Epistles: Ephesians 5:21-33 – The Call to Submission in Christ

Key text: “Husbands, love your wives, just as Christ loved the church and gave himself up to her to make her holy, cleansing her by the washing with water through the word, and to present her to himself as a radiant church, without stain or wrinkle or any other blemish, but holy and blameless” (Ephesians 5:25-27).

Lesson objective: To understand that all believers are called to mutual submission to one another, and this is especially true for husbands and wives, who are called to live together honorably after the pattern of Christ and the church.

Introduction: In America, many marriages today last only five to seven years. The last half-century has seen a proliferation of divorces and remarriages. And the statistics for church members are not much different from the rest of society! Analysts claim that several factors have contributed to the demise of marriage as a life-long arrangement. The following factors are often mentioned:

  • the disdain for institutional authority beginning in the 1960s,
  • the declining influence of American Christian culture,
  • the economic liberation of an ever-increasing army of women in the workplace,
  • the relaxation of moral taboos within society,
  • the adoption of a pluralistic-toleration for opposing belief systems and lifestyles, and so on.

However, it is difficult to say how much blame can be placed on society’s ever-changing landscape and how much responsibility each individual carries, especially, if they are believers in Christ!

In Paul’s day, divorce was not practical for the poorer classes, but readily available for the more affluent. Of course, there were plenty of marriages that existed in name only, as is the sad case today. But Paul had a different vision for the new Christian community, one based not on short-term erotic love (Gr. eros), but on Christ-like unconditional love (Gr. agape). Paul knew that the only way to make a marriage work according to God’s intentions is by the principle of mutual submission to one another in Christ (vv. 21-24). If the church has failed to maintain the sanctity and integrity of life-long marriages, it is because individual members have failed to apply and live by the code of mutual respect and submission.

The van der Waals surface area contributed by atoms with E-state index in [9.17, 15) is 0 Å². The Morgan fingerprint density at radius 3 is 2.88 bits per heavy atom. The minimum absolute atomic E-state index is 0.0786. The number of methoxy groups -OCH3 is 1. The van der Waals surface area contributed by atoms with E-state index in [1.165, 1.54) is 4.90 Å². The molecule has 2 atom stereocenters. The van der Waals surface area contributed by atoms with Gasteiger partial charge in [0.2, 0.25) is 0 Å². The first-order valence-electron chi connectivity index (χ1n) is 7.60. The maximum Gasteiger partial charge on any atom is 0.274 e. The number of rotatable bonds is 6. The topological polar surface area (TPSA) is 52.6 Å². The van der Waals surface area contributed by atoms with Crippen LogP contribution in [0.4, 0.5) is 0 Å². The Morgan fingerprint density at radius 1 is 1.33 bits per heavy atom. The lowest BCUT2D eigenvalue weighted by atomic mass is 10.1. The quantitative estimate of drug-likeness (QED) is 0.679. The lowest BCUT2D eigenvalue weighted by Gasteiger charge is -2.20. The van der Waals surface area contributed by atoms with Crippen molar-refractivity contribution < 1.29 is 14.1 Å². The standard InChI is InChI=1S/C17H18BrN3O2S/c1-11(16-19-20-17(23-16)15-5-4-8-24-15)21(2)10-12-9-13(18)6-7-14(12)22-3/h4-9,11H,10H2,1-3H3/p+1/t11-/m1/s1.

No greater example can Paul give of what a marriage ought to be, but that of the agape relationship that exists between Christ and the church (vv. 25-33). By bringing this example to the fore, Paul automatically dispels any warped paradigms of each partner’s role in the marriage. No tyrannical husband can ever make the claim of living a Christian marriage. Nor can a back-talking, nagging wife can ever claim the same.

Christ loved us, the church, to the point of giving his life for us. And the church has accepted the responsibility of submitting freely to our Lord in gracious response to his loving act. There is a great mystery here! The mystery is that in a profound way that surpasses all understanding, like Christ and the church are united spiritually as head and body, so too husband and wife are united as one integrated soul and body. This is why divorce hurts so much, because it tears into the very fabric of what were once two integrated beings.

For another study of this passage, click here.

God did not intend for marriages to break up (Matthew 19:1-9). Sin in many forms is ultimately what is responsible for marriage disasters. Couples that refuse to submit to one another in the Lord display their egos, pride and carnality in their defensiveness, false superiority, immaturity, verbal abuse, and even violence to beat one another into submission!

Christian marriages need to renew their commitment to the principles of unconditional love and mutual submission in Christ. Three major reasons for break-ups today are arguments over religion, money and sex. When a husband unconditionally demonstrates loving affection to his wife, and a wife freely submits to her husband, then there is true love. In the Lord, difficulties over money and other intimate matters can be dealt with in a Christ-like manner, always maintaining mutual respect and a life-long commitment.